Shelves in the adhesives aisle of the hardware store are packed with a dizzying array of glues. And for good reason: various types of glue perform differently from each other and are better for some applications than for others.
The good news is, as a homeowner, you needn’t store numerous types of glue on your own shelves. With a few select glues on hand, you can perform many routine repair and maintenance jobs without frequent dashes to the hardware store.
Instant Glue Fixes Stuff in a Flash
Instant glue (formally, cyanoacrylate) is a great all-around glue to keep on hand. Grab it to glue a soap dish back on the shower wall, piece a broken vase back together or tighten a wobbly chair leg. This handy glue bonds just about anything – wood, metal, plastic, fiberglass, chrome, you name it – in seconds and dries to a near-clear line.
You’ll find several brands of instant glue at the hardware store, but one stands out on a couple of counts: Titebond Instat Bond. It works on oily woods that can be difficult to bond, such as teak, and on many other materials around the house. And here’s a real plus: With a two-year shelf life, Instant Bond is formulated to last much longer once opened than many other instant glues. So you really can keep it around.
Construction Adhesive Handles the Heavy Work
You’ll see professional contractors load their caulking guns with cartridges of construction adhesive, developed to bond the big stuff: concrete, drywall, tub and shower surrounds. But it’s a handy adhesive to have around the house, too. You can use it for bigger home projects and repairs involving common building materials.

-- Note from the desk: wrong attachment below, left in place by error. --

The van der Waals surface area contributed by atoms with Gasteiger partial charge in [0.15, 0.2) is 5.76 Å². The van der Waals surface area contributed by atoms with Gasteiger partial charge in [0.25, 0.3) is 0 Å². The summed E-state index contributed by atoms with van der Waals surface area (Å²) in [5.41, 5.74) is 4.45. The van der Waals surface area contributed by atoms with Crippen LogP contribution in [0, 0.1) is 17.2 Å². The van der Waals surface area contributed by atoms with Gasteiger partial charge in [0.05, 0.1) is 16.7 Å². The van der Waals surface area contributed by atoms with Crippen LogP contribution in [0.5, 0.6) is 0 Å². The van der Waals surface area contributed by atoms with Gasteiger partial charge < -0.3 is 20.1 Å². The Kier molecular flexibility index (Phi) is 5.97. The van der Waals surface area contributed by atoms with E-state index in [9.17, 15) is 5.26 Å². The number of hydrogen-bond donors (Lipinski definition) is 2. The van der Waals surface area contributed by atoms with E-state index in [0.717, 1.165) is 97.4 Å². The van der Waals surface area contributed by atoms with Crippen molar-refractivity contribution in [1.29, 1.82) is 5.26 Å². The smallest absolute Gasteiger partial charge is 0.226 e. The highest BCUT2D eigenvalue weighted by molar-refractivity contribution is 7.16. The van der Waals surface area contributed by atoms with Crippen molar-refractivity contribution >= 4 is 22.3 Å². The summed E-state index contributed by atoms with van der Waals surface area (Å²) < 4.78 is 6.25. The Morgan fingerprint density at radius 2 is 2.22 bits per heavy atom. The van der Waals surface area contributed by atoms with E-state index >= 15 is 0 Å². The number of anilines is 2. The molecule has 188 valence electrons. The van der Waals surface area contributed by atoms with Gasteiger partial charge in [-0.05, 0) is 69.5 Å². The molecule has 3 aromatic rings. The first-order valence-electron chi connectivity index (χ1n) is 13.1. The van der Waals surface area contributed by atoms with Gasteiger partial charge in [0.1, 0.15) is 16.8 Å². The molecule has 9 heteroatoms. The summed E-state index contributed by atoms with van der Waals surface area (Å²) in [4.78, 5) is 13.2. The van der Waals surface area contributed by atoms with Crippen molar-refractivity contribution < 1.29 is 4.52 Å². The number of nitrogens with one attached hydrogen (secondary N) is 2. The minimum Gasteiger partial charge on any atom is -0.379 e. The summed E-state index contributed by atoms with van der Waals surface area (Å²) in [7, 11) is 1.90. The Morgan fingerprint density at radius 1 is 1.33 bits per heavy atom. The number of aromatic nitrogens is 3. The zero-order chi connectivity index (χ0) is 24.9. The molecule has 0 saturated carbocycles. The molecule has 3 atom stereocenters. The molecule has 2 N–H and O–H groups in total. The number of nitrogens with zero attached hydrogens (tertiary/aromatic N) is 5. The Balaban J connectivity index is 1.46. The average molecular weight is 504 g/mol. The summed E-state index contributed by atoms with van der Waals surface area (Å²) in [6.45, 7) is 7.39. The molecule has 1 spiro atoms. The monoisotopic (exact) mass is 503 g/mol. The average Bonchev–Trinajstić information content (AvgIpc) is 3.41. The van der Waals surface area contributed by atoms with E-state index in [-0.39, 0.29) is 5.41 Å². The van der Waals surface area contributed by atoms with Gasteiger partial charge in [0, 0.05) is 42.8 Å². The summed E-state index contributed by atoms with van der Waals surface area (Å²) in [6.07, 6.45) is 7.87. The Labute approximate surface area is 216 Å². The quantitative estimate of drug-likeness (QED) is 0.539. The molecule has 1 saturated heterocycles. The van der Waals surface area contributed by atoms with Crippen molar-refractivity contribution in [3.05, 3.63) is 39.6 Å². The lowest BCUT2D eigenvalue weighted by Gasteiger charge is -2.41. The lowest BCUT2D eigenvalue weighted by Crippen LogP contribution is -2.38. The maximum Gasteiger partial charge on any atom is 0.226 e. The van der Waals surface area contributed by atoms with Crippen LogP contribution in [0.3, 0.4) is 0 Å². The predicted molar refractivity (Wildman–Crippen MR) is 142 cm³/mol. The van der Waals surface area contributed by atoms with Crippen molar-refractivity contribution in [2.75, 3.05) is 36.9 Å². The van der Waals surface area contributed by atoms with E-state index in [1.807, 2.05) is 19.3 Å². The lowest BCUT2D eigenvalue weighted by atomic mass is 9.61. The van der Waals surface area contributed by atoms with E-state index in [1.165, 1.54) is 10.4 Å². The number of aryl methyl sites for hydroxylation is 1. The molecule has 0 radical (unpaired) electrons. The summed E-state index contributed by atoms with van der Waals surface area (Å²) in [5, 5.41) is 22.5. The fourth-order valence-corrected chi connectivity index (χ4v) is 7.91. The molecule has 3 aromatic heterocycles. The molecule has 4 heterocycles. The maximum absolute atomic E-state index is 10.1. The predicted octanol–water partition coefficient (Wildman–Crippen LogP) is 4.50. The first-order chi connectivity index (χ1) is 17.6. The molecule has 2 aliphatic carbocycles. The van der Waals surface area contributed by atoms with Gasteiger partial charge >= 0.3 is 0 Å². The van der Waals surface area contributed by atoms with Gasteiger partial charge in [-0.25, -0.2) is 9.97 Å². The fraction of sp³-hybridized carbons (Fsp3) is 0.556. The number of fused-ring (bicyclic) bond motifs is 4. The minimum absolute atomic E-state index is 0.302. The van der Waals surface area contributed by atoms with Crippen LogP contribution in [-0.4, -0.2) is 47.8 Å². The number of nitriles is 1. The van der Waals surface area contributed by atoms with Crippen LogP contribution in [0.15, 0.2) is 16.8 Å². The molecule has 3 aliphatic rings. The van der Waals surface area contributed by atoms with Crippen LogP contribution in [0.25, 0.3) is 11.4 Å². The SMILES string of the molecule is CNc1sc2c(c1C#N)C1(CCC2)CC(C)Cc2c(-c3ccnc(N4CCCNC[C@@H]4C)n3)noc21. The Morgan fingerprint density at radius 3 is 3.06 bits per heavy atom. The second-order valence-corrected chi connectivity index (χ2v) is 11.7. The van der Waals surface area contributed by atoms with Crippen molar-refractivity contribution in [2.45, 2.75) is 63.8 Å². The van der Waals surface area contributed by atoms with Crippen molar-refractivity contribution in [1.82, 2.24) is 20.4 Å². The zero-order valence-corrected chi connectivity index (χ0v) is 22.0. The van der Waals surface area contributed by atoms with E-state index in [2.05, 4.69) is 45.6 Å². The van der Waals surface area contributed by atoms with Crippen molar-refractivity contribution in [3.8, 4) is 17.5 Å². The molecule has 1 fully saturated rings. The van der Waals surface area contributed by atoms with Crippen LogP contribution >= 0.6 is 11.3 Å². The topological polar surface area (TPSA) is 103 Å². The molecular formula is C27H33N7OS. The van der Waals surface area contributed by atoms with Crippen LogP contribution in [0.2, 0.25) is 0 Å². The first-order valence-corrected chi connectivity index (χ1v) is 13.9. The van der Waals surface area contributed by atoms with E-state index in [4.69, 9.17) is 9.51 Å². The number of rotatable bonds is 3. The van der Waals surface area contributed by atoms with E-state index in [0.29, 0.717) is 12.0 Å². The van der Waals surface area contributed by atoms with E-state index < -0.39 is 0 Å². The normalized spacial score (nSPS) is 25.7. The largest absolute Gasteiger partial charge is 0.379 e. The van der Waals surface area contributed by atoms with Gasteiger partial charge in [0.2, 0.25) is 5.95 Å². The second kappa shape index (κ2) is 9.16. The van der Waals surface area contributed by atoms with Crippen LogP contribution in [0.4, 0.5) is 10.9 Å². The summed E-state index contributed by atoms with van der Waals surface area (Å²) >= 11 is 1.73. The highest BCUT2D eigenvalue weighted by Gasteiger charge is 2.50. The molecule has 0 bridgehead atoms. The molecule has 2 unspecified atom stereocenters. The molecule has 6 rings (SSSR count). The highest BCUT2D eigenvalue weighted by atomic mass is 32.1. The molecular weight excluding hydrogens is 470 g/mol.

Construction adhesives are available in solvent- and water-based formulations. The professionals often prefer the solvent-based because it tends to be stickier up front and “grab” the item to be bonded. (The pros call this “green grab.”) But solvent-based products bring their own environmental issues, in the form of carcinogenic VOCs (volatile organic compounds).
The makers of Titebond wood glues came up with a different kind of solvent-based adhesive that keeps the green grab but removes most of the VOCs. The PROvantage line of construction adhesives includes an all-purpose product, Projects and Repair, that will make you feel like one of the pros.
Yellow Glue Golden for Wood
If you are going to be working with much wood (say, repairing fencing or furniture), you might want to consider keeping a bottle of PVA (polyvinyl acetate) wood glue – often called yellow glue – on your shelf. This glue is water-based so is non-toxic and easy to clean up when wet using water. And you can get formulations that are water-resistant, too, so they work indoors or out. Look for products that meet Type II specification for water resistance, such as Titebond II Premium.
These are just three of the many types of adhesives at your disposal. If you need to find an adhesive for a specific use beyond what any of these glues can handle, take a look at the Homeowner’s Guide to Glue. It provides an overview of all the different types of glues and their uses.
Having just failed at installing anchors and screws I’ve given up on hanging my towel rack and want to glue a wooden hand towel ring to the wall instead. What glue would be good for attaching wood to painted drywall? Thanks.